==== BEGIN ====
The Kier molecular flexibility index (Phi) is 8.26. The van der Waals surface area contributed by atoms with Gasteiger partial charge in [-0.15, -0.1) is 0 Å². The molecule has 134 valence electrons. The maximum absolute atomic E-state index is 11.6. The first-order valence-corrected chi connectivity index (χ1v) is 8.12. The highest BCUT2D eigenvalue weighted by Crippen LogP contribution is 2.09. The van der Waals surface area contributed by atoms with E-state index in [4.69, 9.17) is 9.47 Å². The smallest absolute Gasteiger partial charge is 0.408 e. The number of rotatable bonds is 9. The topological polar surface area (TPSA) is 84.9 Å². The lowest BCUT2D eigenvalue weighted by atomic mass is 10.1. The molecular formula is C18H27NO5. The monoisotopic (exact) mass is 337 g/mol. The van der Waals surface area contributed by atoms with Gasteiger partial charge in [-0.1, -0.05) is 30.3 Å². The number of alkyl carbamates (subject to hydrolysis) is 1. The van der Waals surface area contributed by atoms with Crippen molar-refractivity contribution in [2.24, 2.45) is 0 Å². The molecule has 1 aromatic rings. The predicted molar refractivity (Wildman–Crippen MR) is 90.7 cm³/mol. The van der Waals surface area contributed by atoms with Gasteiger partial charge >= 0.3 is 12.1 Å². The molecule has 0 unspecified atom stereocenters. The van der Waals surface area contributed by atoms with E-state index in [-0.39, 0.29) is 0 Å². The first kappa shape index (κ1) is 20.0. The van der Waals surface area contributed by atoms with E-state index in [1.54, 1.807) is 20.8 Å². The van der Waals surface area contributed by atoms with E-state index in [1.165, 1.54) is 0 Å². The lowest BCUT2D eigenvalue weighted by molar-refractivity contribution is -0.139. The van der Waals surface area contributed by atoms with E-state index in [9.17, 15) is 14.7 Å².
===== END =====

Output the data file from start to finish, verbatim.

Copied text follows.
The Kier molecular flexibility index (Phi) is 8.26. The van der Waals surface area contributed by atoms with Gasteiger partial charge in [-0.15, -0.1) is 0 Å². The molecule has 134 valence electrons. The maximum absolute atomic E-state index is 11.6. The first-order valence-corrected chi connectivity index (χ1v) is 8.12. The highest BCUT2D eigenvalue weighted by Crippen LogP contribution is 2.09. The van der Waals surface area contributed by atoms with E-state index in [4.69, 9.17) is 9.47 Å². The smallest absolute Gasteiger partial charge is 0.408 e. The number of rotatable bonds is 9. The topological polar surface area (TPSA) is 84.9 Å². The lowest BCUT2D eigenvalue weighted by atomic mass is 10.1. The molecular formula is C18H27NO5. The monoisotopic (exact) mass is 337 g/mol. The van der Waals surface area contributed by atoms with Gasteiger partial charge in [-0.1, -0.05) is 30.3 Å². The number of alkyl carbamates (subject to hydrolysis) is 1. The van der Waals surface area contributed by atoms with Crippen molar-refractivity contribution in [2.24, 2.45) is 0 Å². The molecule has 1 aromatic rings. The predicted molar refractivity (Wildman–Crippen MR) is 90.7 cm³/mol. The van der Waals surface area contributed by atoms with Gasteiger partial charge >= 0.3 is 12.1 Å². The molecule has 0 unspecified atom stereocenters. The van der Waals surface area contributed by atoms with E-state index in [-0.39, 0.29) is 0 Å². The first kappa shape index (κ1) is 20.0. The van der Waals surface area contributed by atoms with E-state index in [1.54, 1.807) is 20.8 Å². The van der Waals surface area contributed by atoms with E-state index in [1.165, 1.54) is 0 Å². The lowest BCUT2D eigenvalue weighted by molar-refractivity contribution is -0.139. The van der Waals surface area contributed by atoms with E-state index in [9.17, 15) is 14.7 Å².